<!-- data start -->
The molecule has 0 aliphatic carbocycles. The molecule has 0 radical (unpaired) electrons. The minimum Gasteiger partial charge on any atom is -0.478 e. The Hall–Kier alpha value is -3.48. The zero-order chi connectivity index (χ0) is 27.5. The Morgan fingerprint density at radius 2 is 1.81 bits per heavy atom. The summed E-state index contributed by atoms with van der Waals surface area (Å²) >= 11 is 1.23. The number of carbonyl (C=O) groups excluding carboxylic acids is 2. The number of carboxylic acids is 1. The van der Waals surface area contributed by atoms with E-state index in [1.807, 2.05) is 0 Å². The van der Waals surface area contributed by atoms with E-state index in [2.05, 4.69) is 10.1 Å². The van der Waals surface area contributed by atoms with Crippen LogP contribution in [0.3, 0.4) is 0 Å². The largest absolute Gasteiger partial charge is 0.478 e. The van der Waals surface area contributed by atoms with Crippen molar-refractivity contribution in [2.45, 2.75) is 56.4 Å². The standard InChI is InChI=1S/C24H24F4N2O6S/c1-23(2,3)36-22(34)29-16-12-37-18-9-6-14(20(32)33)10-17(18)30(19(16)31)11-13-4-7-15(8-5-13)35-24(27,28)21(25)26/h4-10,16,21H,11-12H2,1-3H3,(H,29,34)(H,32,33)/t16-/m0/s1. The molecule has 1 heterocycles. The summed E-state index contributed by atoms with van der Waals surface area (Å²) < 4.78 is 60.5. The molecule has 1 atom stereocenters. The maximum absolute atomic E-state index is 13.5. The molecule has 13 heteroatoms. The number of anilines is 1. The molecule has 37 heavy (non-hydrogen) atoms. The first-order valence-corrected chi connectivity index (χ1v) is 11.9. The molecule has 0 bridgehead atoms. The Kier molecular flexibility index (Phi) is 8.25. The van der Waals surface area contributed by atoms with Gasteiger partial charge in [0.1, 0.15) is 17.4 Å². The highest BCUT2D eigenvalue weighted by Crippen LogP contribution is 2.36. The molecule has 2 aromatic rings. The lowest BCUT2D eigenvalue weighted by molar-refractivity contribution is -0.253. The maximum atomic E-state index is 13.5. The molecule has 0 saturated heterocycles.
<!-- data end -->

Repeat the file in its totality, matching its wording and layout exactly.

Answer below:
The molecule has 0 aliphatic carbocycles. The molecule has 0 radical (unpaired) electrons. The minimum Gasteiger partial charge on any atom is -0.478 e. The Hall–Kier alpha value is -3.48. The zero-order chi connectivity index (χ0) is 27.5. The Morgan fingerprint density at radius 2 is 1.81 bits per heavy atom. The summed E-state index contributed by atoms with van der Waals surface area (Å²) >= 11 is 1.23. The number of carbonyl (C=O) groups excluding carboxylic acids is 2. The number of carboxylic acids is 1. The van der Waals surface area contributed by atoms with E-state index in [1.807, 2.05) is 0 Å². The van der Waals surface area contributed by atoms with E-state index in [2.05, 4.69) is 10.1 Å². The van der Waals surface area contributed by atoms with Crippen LogP contribution in [0.3, 0.4) is 0 Å². The largest absolute Gasteiger partial charge is 0.478 e. The van der Waals surface area contributed by atoms with Crippen molar-refractivity contribution in [2.45, 2.75) is 56.4 Å². The standard InChI is InChI=1S/C24H24F4N2O6S/c1-23(2,3)36-22(34)29-16-12-37-18-9-6-14(20(32)33)10-17(18)30(19(16)31)11-13-4-7-15(8-5-13)35-24(27,28)21(25)26/h4-10,16,21H,11-12H2,1-3H3,(H,29,34)(H,32,33)/t16-/m0/s1. The molecule has 1 heterocycles. The summed E-state index contributed by atoms with van der Waals surface area (Å²) < 4.78 is 60.5. The molecule has 1 atom stereocenters. The maximum absolute atomic E-state index is 13.5. The molecule has 13 heteroatoms. The number of anilines is 1. The molecule has 37 heavy (non-hydrogen) atoms. The first-order valence-corrected chi connectivity index (χ1v) is 11.9. The molecule has 0 bridgehead atoms. The Kier molecular flexibility index (Phi) is 8.25. The van der Waals surface area contributed by atoms with Gasteiger partial charge in [0.1, 0.15) is 17.4 Å². The highest BCUT2D eigenvalue weighted by Crippen LogP contribution is 2.36. The molecule has 2 aromatic rings. The lowest BCUT2D eigenvalue weighted by molar-refractivity contribution is -0.253. The maximum atomic E-state index is 13.5. The molecule has 0 saturated heterocycles.